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BizarreMust ReadLidl Slammed For Selling Peeled Onions In Plastic Packaging

Lidl Slammed For Selling Peeled Onions In Plastic Packaging

A supermarket chain has been slammed for selling PEELED onions – in plastic packaging.

Customers have criticised Lidl for the “unnecessary” use of wrapping on its ‘ready to cook naked onions’.

The two-pack of peeled veg costs 79p – compared to 55p for four large, unpeeled onions in store.

Twitter users expressed disgust at the goods – produced by the firm’s brand of fresh fruit and vegetables, Oaklands.

Winnie Courtene-Jones, who posted an image of the onions, said: “Found this #pointlessplastic monstrosity in @LidlUK this morning 😵 seriously?!

“Two peeled whole onions on a plastic tray wrapped in #plastic film 😡 no @lidl! Just no, I don’t have words for this.”

A supermarket giant has been slammed for selling these pre-peeled onions in plastic packaging.

Angela Fay said in response: “NAKED ONIONS???? Just how lazy and stupid are people these days? Consumerism gone mad.”

David Rose described it as “unacceptable”, adding: “Just as I was singing the praises of @LidlUK and their wonderful unwrapped veg, I come across this monstrosity – naked onions!!!

“Remove the perfectly good protection & then add plastic protection.”

Svitlana Yarmolchuk said: “Not just wasteful but also poor value for money, you can normally get a 1kg bag of onions at @LidlUK for about the same amount. Please don’t add to #plasticpollution.”

The Environment Agency announced £750k funding to tackle plastic pollution on Friday.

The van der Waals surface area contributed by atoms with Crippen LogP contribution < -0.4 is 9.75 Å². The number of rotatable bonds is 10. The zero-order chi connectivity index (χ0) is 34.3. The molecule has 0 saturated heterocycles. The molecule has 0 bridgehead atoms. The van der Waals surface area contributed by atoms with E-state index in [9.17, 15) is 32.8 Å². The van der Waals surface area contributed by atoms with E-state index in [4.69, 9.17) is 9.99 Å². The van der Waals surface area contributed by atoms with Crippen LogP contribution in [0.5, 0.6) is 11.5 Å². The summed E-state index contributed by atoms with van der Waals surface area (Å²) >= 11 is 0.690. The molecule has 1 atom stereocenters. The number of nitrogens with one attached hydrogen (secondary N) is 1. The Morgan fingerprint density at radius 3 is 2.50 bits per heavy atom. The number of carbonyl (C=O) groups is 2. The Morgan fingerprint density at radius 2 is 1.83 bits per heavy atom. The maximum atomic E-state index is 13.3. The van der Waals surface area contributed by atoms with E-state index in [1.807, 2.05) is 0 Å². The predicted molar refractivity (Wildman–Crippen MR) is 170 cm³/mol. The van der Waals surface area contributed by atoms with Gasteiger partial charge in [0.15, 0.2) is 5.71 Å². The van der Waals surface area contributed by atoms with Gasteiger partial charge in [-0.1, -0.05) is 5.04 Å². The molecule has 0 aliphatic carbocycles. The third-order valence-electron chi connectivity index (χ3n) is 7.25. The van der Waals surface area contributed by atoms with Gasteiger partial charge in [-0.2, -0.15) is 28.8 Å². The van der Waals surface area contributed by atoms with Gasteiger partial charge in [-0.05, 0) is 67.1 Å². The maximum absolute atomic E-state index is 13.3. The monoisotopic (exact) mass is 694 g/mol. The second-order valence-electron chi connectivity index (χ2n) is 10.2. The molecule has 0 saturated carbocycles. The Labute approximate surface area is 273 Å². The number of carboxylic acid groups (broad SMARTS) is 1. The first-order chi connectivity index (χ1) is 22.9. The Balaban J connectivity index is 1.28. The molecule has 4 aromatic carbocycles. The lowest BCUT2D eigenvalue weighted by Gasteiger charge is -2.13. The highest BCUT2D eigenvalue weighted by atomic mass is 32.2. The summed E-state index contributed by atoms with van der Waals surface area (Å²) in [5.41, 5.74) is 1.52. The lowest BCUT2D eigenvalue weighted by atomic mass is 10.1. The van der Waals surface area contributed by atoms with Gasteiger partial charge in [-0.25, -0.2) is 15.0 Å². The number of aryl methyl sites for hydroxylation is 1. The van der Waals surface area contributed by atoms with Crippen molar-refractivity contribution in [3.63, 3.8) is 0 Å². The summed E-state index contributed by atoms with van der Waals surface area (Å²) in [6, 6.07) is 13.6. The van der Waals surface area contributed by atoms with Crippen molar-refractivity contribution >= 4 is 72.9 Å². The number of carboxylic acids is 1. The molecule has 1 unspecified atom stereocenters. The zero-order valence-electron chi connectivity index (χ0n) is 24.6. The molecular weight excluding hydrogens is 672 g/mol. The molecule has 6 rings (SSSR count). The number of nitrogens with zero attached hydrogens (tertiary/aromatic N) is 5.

Their aims include the “promotion of better environmental practices in business and a reduction in plastic waste from the start of the manufacturing process.”

A Lidl spokesperson said: “At Lidl UK we are proud to have one of the highest proportions of loose fruit and vegetables of all British supermarkets, and continually test and trial the removal of packaging throughout the range.

”We remain mindful that packaging can be beneficial in optimising shelf life and helping to reduce food waste, both in store and at home, so we are also working closely with both our suppliers and industry partners WRAP, to increase the proportion of recyclable material used.

“To meet consumer demand and market trends, we are constantly exploring opportunities to enhance our product range and provide our customers with added convenience, whilst always being conscious of packaging and food waste considerations.

”As such, this product, which is equivalent to pre-prepared options already available at other supermarkets, is being piloted in a select number of stores on a trial basis only. Following the trial, all customer feedback will be considered.”

Louise Edge, senior oceans campaigner at Greenpeace UK, said:

“A truckload of plastic waste enters our oceans every minute, much of it packaging, and it poses a threat to everything from the smallest plankton to the biggest whale.

“Whilst some people have great difficulty peeling and chopping vegetables, and so get real benefits from pre-prepared versions, the bulk of customers are paying double just to save a minute or two’s work in the kitchen.

“There are two obvious ways to improve this situation. Supermarkets need to significantly reduce the amount of packaging they use, make a lot less of it from plastic and make all of it recyclable, and those of us who are physically capable of chopping our own vegetables should think seriously about the costs and benefits of buying pre-prepared, plastic-packed veg.”



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